MU123 Unit 10 Notes


Equation of the form: $$ y = ax^2 +bx + c $$ where $a$, $b$ and $c$ are constants with $a \ne 0$, are examined in this unit. The RHS is a quadratic expression and graphs of these equations have a curved shape called parabola.

1 Introducing parabolas

1.1 Parabolas everywhere

The free-fall equation

The relationship between the distance $d$ fallen by an object and the time $t$ that it has been falling is given by $$ d = \frac{1}{2}gt^2 $$ where the constant $g$ is the acceleration due to gravity, which is about $9.8 \text{m/s}^2$. Or more compactly: $$ d = 4.9t^2 $$

Parabola - a part of a parabola is formed by curved shape in the free-fall equation. Parabolic curve - a curve whose shape is all or part of a parabola.

Definitions of a parabola

  • A shape obtained when a plane "parallel" to the side of a cone intersects the cone.
  • A shape of the graph of any equation of the form: $$ y = ax^2 +bx + c $$ where $a$, $b$ and $c$ are constants with $a \ne 0$. The free-fall equation has this form with $b = c = 0$.

The free-fall equation is only a model for the motion of a falling object. It's accurate when there are no other forces than gravity acting on the object. In real life there actually are other forces, notably air resistance (drag) which slows down the falling object. After great enough distance the air resistance will cause the speed of falling object to stop increasing - to become constant. This is known as the terminal velocity.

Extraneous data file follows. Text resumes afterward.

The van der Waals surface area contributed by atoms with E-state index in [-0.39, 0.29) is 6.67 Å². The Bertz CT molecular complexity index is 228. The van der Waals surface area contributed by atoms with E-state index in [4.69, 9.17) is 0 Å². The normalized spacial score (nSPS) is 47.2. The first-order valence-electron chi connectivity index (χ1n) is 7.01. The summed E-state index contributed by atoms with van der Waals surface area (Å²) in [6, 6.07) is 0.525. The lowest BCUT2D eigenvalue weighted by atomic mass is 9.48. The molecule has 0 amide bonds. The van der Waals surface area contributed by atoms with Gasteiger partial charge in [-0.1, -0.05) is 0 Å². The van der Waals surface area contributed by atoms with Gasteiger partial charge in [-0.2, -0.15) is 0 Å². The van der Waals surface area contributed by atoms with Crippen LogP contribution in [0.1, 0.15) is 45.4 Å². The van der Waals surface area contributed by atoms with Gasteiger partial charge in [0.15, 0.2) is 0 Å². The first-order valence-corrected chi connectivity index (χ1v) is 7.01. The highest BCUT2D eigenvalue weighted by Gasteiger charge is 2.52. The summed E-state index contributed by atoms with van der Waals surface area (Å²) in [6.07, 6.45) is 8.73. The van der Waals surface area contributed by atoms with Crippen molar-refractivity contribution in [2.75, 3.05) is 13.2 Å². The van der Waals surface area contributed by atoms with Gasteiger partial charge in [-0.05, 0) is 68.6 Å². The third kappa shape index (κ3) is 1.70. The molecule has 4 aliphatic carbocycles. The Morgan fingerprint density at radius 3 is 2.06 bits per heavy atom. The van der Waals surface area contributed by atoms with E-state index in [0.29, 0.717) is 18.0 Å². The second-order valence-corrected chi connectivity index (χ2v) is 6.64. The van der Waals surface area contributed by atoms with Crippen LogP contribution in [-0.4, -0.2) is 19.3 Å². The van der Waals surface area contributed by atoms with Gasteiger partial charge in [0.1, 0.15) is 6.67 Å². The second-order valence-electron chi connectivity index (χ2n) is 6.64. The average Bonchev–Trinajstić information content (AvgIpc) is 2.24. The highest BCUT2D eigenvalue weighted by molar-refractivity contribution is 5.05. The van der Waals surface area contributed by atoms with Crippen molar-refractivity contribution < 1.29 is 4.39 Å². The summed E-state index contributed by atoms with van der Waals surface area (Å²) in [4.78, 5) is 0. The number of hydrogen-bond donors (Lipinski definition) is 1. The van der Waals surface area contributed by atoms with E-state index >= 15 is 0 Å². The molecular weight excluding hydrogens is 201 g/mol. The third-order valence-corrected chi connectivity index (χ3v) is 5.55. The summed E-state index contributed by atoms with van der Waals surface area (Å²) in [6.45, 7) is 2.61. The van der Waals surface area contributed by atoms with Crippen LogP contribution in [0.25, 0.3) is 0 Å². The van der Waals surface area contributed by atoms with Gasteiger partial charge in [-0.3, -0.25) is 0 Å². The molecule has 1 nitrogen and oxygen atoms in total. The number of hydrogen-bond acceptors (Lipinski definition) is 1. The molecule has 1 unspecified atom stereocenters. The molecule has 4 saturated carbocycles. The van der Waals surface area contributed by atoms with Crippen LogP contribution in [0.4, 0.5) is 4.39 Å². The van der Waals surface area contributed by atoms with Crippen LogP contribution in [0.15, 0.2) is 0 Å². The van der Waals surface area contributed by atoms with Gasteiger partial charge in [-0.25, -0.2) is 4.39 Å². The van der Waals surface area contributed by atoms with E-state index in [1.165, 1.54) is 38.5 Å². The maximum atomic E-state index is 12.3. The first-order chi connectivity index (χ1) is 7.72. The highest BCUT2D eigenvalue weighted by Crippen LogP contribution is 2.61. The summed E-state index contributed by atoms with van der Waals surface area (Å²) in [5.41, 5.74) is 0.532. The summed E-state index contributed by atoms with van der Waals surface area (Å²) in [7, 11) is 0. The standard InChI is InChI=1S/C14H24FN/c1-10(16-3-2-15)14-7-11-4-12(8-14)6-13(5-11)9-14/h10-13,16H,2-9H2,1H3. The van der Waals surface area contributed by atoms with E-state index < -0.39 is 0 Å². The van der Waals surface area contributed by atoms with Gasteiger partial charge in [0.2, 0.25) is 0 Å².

Quadratic model Any model based on an equation of form $y = ax^2 +bx + c$.

1.2 Projectiles

An object that is propelled through space by a force that ceases after launch. Trajectory is the path a projectile follows. Ballistics is the science of projectiles.

1.3 Stopping distances

2 Graphs of quadratic functions

Every parabola has an axis of symmetry cutting the parabola at exactly one point - the vertex. A rule that takes input values and produces output values is called a function.

A function of the form $y = ax^2 + bx + c$ is called a quadratic function.

2.1 Graphs of equations of the form $y = ax^2$

The magnitude of $a$ affects how narrow the graph is. The larther the magnitude of $a$, the narrower the parabola becomes.

  • u-shaped parabola is same way up as the graph of $y = x^2$.
  • n-shaped parabola is the another way up, e.g. $y = -x^2$.

The vertex is $(0, 0)$.

2.2 Graphs of equations of the form $y = ax^2 + bx + c$

The graph has the same shape as the graph of $y = ax^2$, but shifted and crosses the $y$-axis at $(0, c)$.

2.3 The intercepts of a parabola

The graph of $y = ax^2 + box + c$ can have two, one or zero $x$-intercepts. There is always exactly one $y$-intercept.

2.4 Sketch graphs of quadratic functions

  1. Find whether the parabola is u-shaped or n-shaped.
  2. Find its intercepts, axis of symmetry and vertex.
  3. Plot the features found, and hence sketch the parabola.
  4. Lable the parabola with its equation, and make sure that the values of the intercepts and the coordinates of the vertex are indicated.

A formula for the axis of symmetry of a parabola with equation $y = ax^2 + bx + c$ is: $$ x = - \frac{b}{2a} $$

3 Solving quadratic equations

3.2 The quadratic formula

The solutions of the quadratic equation $$ ax^2 + bx + c = 0 $$ are given by $$ x = \frac{-b \pm \sqrt{b^2 - 4ac}}{2a} $$